Being home all day and night is an un-natural state of being. Without the social contact of work, the television became my new window to the world.
The television gave my day a kind of order. From 9:00am-11:00am there were back to back episodes of Little House on the Prairie. At 11:00am, I discovered The Hallmark Channel aired Highway to Heaven which wrapped up what I began to think of as my mornings with Michael Landon. At noon, I watched Locked Up Abroad, basically, a daily tribute to the naïve actions of young 20 something people, “away on holiday”, when they suddenly find themselves (their words) “strapped for cash” and stumble blindly into the drug trafficking business, only to get caught by third world customs officials, forced to sign a confession in a foreign language, sentenced by a corrupt judicial system for an undermined period of time. The final segment of the show is an unabashed testimony of shame for what they did to their family’s friends and themselves, followed by brief epilogue. Every day a new pair of innocent convicts tells their story in voice over from their third world jail cell.
From 1:00pm-3:00pm I flip between three different channels to watch concurrently three repeat episodes of Law and Order. I have timed the whole operation so that I can flip between the three channels avoiding nearly all the commercials and never miss more than a second or two of each show. One afternoon, to make things interesting, I bet myself that I would not hit one commercial for the whole Law and Order marathon. I lost. To punish myself, I sat through a whole set of commercials before I could turn the channel.
As luck would have it, there was a commercial with a snappy little jingle that I liked so much that I spent the next two days learning the words to the song Free Credit Report.Com. In weeks to come, I developed a certain fondness for the main character in the song who, like me, didn’t get a free credit report and was now forced to drive an economy car. He also had to dress like a pirate which kind of made me feel better about my own situation.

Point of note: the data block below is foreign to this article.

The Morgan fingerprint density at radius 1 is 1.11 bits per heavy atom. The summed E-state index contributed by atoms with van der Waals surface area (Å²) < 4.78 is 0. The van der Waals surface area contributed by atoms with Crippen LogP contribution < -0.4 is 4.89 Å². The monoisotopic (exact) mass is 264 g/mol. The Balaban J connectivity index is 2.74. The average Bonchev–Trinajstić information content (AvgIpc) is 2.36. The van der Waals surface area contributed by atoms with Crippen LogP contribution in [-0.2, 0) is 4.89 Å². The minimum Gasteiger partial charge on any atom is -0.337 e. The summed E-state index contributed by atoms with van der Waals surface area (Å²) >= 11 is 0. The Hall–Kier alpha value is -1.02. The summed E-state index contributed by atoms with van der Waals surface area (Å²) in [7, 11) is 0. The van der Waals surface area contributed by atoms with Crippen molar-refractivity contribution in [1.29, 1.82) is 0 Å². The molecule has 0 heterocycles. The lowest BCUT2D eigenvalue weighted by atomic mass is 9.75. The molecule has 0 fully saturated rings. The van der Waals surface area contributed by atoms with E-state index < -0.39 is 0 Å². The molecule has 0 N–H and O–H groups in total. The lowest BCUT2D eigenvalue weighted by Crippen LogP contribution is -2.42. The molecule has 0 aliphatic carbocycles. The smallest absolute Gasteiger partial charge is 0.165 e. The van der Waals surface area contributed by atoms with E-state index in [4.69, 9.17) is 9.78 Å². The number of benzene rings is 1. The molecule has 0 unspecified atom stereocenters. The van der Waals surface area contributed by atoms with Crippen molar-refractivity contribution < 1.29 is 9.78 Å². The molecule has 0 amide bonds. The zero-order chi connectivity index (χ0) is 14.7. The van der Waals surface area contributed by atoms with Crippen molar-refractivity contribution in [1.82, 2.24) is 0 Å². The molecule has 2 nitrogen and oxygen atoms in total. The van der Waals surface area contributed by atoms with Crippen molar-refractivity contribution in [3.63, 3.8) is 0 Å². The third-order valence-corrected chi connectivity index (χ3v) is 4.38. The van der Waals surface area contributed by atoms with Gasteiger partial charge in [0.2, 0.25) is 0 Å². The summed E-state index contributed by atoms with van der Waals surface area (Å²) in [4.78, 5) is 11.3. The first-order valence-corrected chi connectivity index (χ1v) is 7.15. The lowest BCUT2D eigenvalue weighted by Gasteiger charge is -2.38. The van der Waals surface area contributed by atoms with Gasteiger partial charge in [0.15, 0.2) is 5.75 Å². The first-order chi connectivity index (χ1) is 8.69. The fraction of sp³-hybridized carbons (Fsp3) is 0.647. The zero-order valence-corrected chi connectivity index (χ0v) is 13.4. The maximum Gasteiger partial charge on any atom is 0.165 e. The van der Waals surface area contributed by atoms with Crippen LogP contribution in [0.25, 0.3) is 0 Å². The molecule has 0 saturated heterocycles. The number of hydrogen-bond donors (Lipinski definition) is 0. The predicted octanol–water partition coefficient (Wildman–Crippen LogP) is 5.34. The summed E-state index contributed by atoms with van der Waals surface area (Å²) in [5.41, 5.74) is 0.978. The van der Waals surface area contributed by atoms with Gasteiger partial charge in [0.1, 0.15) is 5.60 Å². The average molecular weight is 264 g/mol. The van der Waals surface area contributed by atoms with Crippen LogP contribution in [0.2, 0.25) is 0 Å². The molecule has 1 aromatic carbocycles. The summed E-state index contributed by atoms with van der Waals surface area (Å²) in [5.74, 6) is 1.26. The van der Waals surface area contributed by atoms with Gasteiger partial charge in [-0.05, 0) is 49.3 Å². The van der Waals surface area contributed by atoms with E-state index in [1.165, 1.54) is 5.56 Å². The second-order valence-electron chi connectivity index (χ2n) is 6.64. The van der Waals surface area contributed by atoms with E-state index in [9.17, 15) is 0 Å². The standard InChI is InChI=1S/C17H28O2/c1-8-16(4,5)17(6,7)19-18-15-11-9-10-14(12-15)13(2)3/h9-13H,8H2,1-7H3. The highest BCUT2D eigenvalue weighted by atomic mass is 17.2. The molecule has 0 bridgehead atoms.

While I was grabbing my life by the balls, I was doing less and less every day. One afternoon I forced myself to look through a box of books that I was planning to read but never had the time. All of the books were works of non-fiction and among them was a book called Lost to the Sea. I wrapped myself up in a blanket and curled up in my chair to read.
The book was a tedious account of life aboard a commercial fishing boat in Dutch Harbor.
The author seemed preoccupied with giving the reader the boat’s compass bearing, which appeared about every three paragraphs. In the past, I would have donated the book to the Salvation Army and started reading another, but in this un-natural state, I continued to toil away , learning which is the best place to “put down pots” for the big haul. Around chapter three, I found a show on The Discovery Channel called The Deadliest Catch. It was a reality show about life on a commercial fishing boat. It was as if the lifeless words and colorless story I had been struggling to read burst into Technicolor. I did some research (scanned the on-screen program guide) and discovered that the series was in its fourth season. Thus I dedicated the rest of the week to the work of finding any and all earlier episodes that had previously aired. I then dug out a couple of blank pieces of paper from my “old briefcase” and created a system to track episodes as I “captured” them on TiVo. In all, there were 63 episodes and my diligence paid off when I found all of Season One airing at 2:00am daily. I began using fisherman terms, referring to a string of consecutive episodes as a “line”. When the current season aired a new episode, I referred to it as the “main line”.